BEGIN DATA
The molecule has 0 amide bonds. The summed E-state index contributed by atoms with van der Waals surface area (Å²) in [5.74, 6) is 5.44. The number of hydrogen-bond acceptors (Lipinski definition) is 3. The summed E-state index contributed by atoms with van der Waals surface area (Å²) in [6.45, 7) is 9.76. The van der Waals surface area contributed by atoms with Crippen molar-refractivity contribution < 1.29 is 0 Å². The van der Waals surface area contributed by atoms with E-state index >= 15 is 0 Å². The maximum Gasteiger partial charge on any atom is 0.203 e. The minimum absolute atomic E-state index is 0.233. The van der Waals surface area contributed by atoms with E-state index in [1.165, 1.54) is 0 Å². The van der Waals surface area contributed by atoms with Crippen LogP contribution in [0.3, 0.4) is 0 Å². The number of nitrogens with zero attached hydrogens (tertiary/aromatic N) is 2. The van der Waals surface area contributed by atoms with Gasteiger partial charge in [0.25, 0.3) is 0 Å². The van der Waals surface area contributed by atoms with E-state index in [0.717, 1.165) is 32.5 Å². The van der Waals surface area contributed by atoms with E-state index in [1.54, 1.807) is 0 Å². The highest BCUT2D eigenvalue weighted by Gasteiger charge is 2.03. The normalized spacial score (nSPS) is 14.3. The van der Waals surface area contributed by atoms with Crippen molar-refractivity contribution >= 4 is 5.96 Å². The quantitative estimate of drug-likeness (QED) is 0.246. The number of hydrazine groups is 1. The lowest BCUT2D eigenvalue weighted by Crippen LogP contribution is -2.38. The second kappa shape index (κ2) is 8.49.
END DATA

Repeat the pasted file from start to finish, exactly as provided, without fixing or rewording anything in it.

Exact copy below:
The molecule has 0 amide bonds. The summed E-state index contributed by atoms with van der Waals surface area (Å²) in [5.74, 6) is 5.44. The number of hydrogen-bond acceptors (Lipinski definition) is 3. The summed E-state index contributed by atoms with van der Waals surface area (Å²) in [6.45, 7) is 9.76. The van der Waals surface area contributed by atoms with Crippen molar-refractivity contribution < 1.29 is 0 Å². The van der Waals surface area contributed by atoms with E-state index >= 15 is 0 Å². The maximum Gasteiger partial charge on any atom is 0.203 e. The minimum absolute atomic E-state index is 0.233. The van der Waals surface area contributed by atoms with E-state index in [1.165, 1.54) is 0 Å². The van der Waals surface area contributed by atoms with Crippen LogP contribution in [0.3, 0.4) is 0 Å². The number of nitrogens with zero attached hydrogens (tertiary/aromatic N) is 2. The van der Waals surface area contributed by atoms with Gasteiger partial charge in [0.25, 0.3) is 0 Å². The van der Waals surface area contributed by atoms with E-state index in [0.717, 1.165) is 32.5 Å². The van der Waals surface area contributed by atoms with E-state index in [1.54, 1.807) is 0 Å². The highest BCUT2D eigenvalue weighted by Gasteiger charge is 2.03. The normalized spacial score (nSPS) is 14.3. The van der Waals surface area contributed by atoms with Crippen molar-refractivity contribution >= 4 is 5.96 Å². The quantitative estimate of drug-likeness (QED) is 0.246. The number of hydrazine groups is 1. The lowest BCUT2D eigenvalue weighted by Crippen LogP contribution is -2.38. The second kappa shape index (κ2) is 8.49.